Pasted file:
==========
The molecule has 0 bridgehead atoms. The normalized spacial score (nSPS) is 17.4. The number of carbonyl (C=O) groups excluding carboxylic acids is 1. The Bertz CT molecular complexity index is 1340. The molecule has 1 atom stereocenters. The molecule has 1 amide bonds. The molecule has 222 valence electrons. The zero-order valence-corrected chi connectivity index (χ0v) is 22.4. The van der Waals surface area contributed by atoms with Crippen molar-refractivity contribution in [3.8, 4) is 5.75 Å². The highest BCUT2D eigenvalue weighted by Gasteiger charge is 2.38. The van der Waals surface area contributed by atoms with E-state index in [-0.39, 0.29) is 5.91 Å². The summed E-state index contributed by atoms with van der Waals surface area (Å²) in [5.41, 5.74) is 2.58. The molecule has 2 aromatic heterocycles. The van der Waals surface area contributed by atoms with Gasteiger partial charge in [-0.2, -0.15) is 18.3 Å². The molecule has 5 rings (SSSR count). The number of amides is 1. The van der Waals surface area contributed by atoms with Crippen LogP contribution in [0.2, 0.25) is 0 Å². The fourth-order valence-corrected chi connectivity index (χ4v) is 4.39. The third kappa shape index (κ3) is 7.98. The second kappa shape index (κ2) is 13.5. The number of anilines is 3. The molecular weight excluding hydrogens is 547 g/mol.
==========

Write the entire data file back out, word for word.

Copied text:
The molecule has 0 bridgehead atoms. The normalized spacial score (nSPS) is 17.4. The number of carbonyl (C=O) groups excluding carboxylic acids is 1. The Bertz CT molecular complexity index is 1340. The molecule has 1 atom stereocenters. The molecule has 1 amide bonds. The molecule has 222 valence electrons. The zero-order valence-corrected chi connectivity index (χ0v) is 22.4. The van der Waals surface area contributed by atoms with Crippen molar-refractivity contribution in [3.8, 4) is 5.75 Å². The highest BCUT2D eigenvalue weighted by Gasteiger charge is 2.38. The van der Waals surface area contributed by atoms with E-state index in [-0.39, 0.29) is 5.91 Å². The summed E-state index contributed by atoms with van der Waals surface area (Å²) in [5.41, 5.74) is 2.58. The molecule has 2 aromatic heterocycles. The van der Waals surface area contributed by atoms with Gasteiger partial charge in [-0.2, -0.15) is 18.3 Å². The molecule has 5 rings (SSSR count). The number of amides is 1. The van der Waals surface area contributed by atoms with Crippen LogP contribution in [0.2, 0.25) is 0 Å². The fourth-order valence-corrected chi connectivity index (χ4v) is 4.39. The third kappa shape index (κ3) is 7.98. The second kappa shape index (κ2) is 13.5. The number of anilines is 3. The molecular weight excluding hydrogens is 547 g/mol.